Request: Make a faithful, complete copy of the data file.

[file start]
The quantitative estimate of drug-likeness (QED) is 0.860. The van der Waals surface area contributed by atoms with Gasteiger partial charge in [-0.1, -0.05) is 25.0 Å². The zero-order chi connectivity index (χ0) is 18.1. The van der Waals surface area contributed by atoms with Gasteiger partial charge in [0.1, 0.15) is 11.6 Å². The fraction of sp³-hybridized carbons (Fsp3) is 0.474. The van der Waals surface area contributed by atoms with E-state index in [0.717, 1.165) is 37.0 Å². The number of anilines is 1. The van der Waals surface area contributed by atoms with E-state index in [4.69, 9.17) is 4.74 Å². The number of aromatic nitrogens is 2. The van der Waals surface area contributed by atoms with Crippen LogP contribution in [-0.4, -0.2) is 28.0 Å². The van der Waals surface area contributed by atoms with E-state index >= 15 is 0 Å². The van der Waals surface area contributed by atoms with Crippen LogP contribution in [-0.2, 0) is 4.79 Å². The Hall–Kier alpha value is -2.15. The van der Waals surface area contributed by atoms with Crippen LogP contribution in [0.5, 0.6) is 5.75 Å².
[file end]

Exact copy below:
The quantitative estimate of drug-likeness (QED) is 0.860. The van der Waals surface area contributed by atoms with Gasteiger partial charge in [-0.1, -0.05) is 25.0 Å². The zero-order chi connectivity index (χ0) is 18.1. The van der Waals surface area contributed by atoms with Gasteiger partial charge in [0.1, 0.15) is 11.6 Å². The fraction of sp³-hybridized carbons (Fsp3) is 0.474. The van der Waals surface area contributed by atoms with E-state index in [0.717, 1.165) is 37.0 Å². The number of anilines is 1. The van der Waals surface area contributed by atoms with E-state index in [4.69, 9.17) is 4.74 Å². The number of aromatic nitrogens is 2. The van der Waals surface area contributed by atoms with Crippen LogP contribution in [-0.4, -0.2) is 28.0 Å². The van der Waals surface area contributed by atoms with E-state index >= 15 is 0 Å². The van der Waals surface area contributed by atoms with Crippen LogP contribution in [-0.2, 0) is 4.79 Å². The Hall–Kier alpha value is -2.15. The van der Waals surface area contributed by atoms with Crippen LogP contribution in [0.5, 0.6) is 5.75 Å².